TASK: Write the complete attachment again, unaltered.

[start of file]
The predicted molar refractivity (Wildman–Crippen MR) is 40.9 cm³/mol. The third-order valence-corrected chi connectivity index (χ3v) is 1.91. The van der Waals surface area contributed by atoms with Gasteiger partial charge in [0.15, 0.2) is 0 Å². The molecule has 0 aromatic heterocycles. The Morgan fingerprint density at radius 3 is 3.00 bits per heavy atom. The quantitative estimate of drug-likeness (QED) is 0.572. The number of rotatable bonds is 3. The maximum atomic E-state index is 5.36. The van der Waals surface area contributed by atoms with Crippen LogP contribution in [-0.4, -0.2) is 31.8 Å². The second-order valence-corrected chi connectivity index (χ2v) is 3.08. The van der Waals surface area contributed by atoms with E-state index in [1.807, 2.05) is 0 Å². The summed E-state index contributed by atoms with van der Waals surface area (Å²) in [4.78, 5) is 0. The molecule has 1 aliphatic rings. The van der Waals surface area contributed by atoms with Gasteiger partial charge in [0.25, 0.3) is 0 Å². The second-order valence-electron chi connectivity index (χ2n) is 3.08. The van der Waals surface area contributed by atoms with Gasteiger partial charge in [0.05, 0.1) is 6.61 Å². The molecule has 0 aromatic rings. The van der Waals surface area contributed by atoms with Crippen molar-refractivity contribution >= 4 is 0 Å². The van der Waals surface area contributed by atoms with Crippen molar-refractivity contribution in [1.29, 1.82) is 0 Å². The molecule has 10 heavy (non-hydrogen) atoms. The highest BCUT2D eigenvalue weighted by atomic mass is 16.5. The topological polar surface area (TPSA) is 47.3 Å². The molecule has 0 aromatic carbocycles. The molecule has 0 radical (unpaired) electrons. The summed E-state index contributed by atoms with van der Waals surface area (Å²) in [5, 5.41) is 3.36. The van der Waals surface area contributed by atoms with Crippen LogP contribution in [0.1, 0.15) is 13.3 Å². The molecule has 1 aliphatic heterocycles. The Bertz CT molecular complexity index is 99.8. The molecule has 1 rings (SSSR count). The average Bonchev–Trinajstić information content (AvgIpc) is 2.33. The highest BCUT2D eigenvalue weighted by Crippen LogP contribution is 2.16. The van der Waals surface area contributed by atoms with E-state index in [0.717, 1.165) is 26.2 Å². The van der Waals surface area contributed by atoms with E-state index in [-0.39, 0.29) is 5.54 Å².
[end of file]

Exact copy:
The predicted molar refractivity (Wildman–Crippen MR) is 40.9 cm³/mol. The third-order valence-corrected chi connectivity index (χ3v) is 1.91. The van der Waals surface area contributed by atoms with Gasteiger partial charge in [0.15, 0.2) is 0 Å². The molecule has 0 aromatic heterocycles. The Morgan fingerprint density at radius 3 is 3.00 bits per heavy atom. The quantitative estimate of drug-likeness (QED) is 0.572. The number of rotatable bonds is 3. The maximum atomic E-state index is 5.36. The van der Waals surface area contributed by atoms with Crippen LogP contribution in [-0.4, -0.2) is 31.8 Å². The second-order valence-corrected chi connectivity index (χ2v) is 3.08. The van der Waals surface area contributed by atoms with E-state index in [1.807, 2.05) is 0 Å². The summed E-state index contributed by atoms with van der Waals surface area (Å²) in [4.78, 5) is 0. The molecule has 1 aliphatic rings. The van der Waals surface area contributed by atoms with Gasteiger partial charge in [0.25, 0.3) is 0 Å². The second-order valence-electron chi connectivity index (χ2n) is 3.08. The van der Waals surface area contributed by atoms with Gasteiger partial charge in [0.05, 0.1) is 6.61 Å². The molecule has 0 aromatic rings. The van der Waals surface area contributed by atoms with Crippen molar-refractivity contribution >= 4 is 0 Å². The van der Waals surface area contributed by atoms with Crippen molar-refractivity contribution in [1.29, 1.82) is 0 Å². The molecule has 10 heavy (non-hydrogen) atoms. The highest BCUT2D eigenvalue weighted by atomic mass is 16.5. The topological polar surface area (TPSA) is 47.3 Å². The molecule has 0 aromatic carbocycles. The molecule has 0 radical (unpaired) electrons. The summed E-state index contributed by atoms with van der Waals surface area (Å²) in [5, 5.41) is 3.36. The van der Waals surface area contributed by atoms with Crippen LogP contribution in [0.1, 0.15) is 13.3 Å². The molecule has 1 aliphatic heterocycles. The Bertz CT molecular complexity index is 99.8. The molecule has 1 rings (SSSR count). The average Bonchev–Trinajstić information content (AvgIpc) is 2.33. The highest BCUT2D eigenvalue weighted by Crippen LogP contribution is 2.16. The van der Waals surface area contributed by atoms with E-state index in [0.717, 1.165) is 26.2 Å². The van der Waals surface area contributed by atoms with E-state index in [-0.39, 0.29) is 5.54 Å².